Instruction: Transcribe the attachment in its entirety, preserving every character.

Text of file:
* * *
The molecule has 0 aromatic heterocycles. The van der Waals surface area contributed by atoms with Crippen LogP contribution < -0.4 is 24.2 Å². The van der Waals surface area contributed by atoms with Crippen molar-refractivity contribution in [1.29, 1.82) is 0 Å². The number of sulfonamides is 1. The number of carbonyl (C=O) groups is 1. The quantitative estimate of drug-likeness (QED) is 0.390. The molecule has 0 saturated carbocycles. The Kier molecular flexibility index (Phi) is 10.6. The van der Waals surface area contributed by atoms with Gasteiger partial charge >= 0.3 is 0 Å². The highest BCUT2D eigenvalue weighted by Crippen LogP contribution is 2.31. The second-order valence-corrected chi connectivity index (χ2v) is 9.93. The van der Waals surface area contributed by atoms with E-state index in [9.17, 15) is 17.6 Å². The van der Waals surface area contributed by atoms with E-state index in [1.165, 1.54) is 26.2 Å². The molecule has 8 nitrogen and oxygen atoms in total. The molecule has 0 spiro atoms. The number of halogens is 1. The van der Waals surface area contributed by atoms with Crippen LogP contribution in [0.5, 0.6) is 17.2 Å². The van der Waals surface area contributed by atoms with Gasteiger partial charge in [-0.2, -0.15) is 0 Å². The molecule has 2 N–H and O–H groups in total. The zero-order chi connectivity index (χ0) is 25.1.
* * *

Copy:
The molecule has 0 aromatic heterocycles. The van der Waals surface area contributed by atoms with Crippen LogP contribution < -0.4 is 24.2 Å². The van der Waals surface area contributed by atoms with Crippen molar-refractivity contribution in [1.29, 1.82) is 0 Å². The number of sulfonamides is 1. The number of carbonyl (C=O) groups is 1. The quantitative estimate of drug-likeness (QED) is 0.390. The molecule has 0 saturated carbocycles. The Kier molecular flexibility index (Phi) is 10.6. The van der Waals surface area contributed by atoms with Gasteiger partial charge >= 0.3 is 0 Å². The highest BCUT2D eigenvalue weighted by Crippen LogP contribution is 2.31. The second-order valence-corrected chi connectivity index (χ2v) is 9.93. The van der Waals surface area contributed by atoms with E-state index in [9.17, 15) is 17.6 Å². The van der Waals surface area contributed by atoms with E-state index in [1.165, 1.54) is 26.2 Å². The molecule has 8 nitrogen and oxygen atoms in total. The molecule has 0 spiro atoms. The number of halogens is 1. The van der Waals surface area contributed by atoms with Crippen LogP contribution in [0.5, 0.6) is 17.2 Å². The van der Waals surface area contributed by atoms with Gasteiger partial charge in [-0.2, -0.15) is 0 Å². The molecule has 2 N–H and O–H groups in total. The zero-order chi connectivity index (χ0) is 25.1.